The author’s views are entirely his or her own and may not reflect the views of Cirlce of Legal Trust.
- Google changes the rules yet again
- Attorneys must use a real, valid working business address
- Virtual offices have been nixed
- No more spamming your business name & title
- Must precisely choose appropriate business category
Google recently changed the local page quality guidelines for businesses in Google Maps. For lawyers this could have an impact on how listings are viewed by potential clients using maps to find legal services. In fact, it could mean whether or not you are found at all.
Change #1: No More Descriptors
Originally, businesses could include a descriptor to go along with their business name in maps. For instance, a lawyer in private practice whose law office was officially named “The Law Office of John Smith” could add a descriptor such as “Phoenix”, or “Criminal Defense Attorney” to the listing so that it would read “The Law Office of John Smith – Phoenix” or “The Law Office of John Smith – Criminal Defense Attorney”.
With the new change, only the actual business name can be included. The firm can no longer include phrases that are not a part of the legal business name.
Change #2: Two or More Attorneys That Share the Same Location Must Use One Name
For attorneys, this change could be cumbersome as lawyers often share office space to cut down on costs or simply because they don’t need a lot of space. However, I have not yet seen this enforced (so far). For example, I’ve seen [insert address] suite A and [insert address] suite B not be effected in local search, but this may change in the near future.
Change #3: No Virtual Offices
This isn’t really a surprise. Google has frowned on virtual locations for some time. For example, they will not let a business claim a business page without an actual, working physical address. You can no longer claim to have an office in another city just because you have an employee working remotely there.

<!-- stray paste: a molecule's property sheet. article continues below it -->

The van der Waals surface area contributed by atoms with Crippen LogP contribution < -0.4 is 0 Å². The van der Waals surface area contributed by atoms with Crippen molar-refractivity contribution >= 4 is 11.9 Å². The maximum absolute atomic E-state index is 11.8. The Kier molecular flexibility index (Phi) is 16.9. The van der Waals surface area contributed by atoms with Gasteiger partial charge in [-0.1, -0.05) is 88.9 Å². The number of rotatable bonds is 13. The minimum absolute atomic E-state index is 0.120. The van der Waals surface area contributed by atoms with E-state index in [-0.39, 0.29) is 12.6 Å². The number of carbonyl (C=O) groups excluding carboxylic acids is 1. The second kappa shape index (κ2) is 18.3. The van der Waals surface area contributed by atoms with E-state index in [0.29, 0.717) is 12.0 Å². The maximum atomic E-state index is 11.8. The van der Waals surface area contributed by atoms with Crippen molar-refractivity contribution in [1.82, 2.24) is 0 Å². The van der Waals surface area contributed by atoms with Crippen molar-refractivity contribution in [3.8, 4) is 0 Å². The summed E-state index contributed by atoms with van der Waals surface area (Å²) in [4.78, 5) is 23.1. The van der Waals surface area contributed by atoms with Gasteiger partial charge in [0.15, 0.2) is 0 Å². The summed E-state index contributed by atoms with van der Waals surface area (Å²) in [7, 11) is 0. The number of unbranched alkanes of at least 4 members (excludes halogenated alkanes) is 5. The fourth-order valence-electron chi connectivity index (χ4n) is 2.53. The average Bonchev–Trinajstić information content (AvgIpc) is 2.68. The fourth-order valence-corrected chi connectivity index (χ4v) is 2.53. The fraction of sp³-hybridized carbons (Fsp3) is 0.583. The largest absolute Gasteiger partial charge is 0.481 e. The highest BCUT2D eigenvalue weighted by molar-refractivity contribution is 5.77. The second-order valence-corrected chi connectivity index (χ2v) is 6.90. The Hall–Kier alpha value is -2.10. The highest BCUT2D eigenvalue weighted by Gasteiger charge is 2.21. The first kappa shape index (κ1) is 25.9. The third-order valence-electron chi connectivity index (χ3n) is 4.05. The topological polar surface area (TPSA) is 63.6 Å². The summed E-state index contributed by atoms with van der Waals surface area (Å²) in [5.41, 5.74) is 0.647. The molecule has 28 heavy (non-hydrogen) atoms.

This could be a challenge for attorneys who have virtual employees that help them practice law in other states. They might still be able to legally conduct business in those regions but they will not be able to leverage a presence on Google maps.
Change #4: Specific Business Categories
Lawyers should have been doing this all along. The more specific your category, the easier it is for Google to organize information about your practice. You’re also more likely to show up at the right times when people are searching for your legal services.
When you go to select a category, make sure you get as specific as possible. Don’t just choose ‘attorney’ as the primary category. If personal injury lawyer is available as a category (assuming that’s the type of law you practice), choose that. Otherwise, you may not appear in searches relevant to that category even though you should.
Google makes a lot of rules concerning content and its quality. Their changes are constantly evolving and changing, too. So, it isn’t clear at this point how much these new rules will be enforced or when they will be enforced. For example, I find it very hard to believe that virtual offices will discontinue. However, there is more emphasis on this not being allowed. Attorneys should always configure any account with Google using best practices and adhering to the rules as best as possible. That way they can ensure that their hard work isn’t erased and that they get the most out of Google’s maps services.
There is no doubt this policy change will impact many law firms. It’s important to stay abreast of the latest news coming out of Silicon Valley, because quite frankly, Google can and will update anything and everything they do when it comes to organic search. I’ll be sure to keep you posted right here on Circle of Legal Trust.
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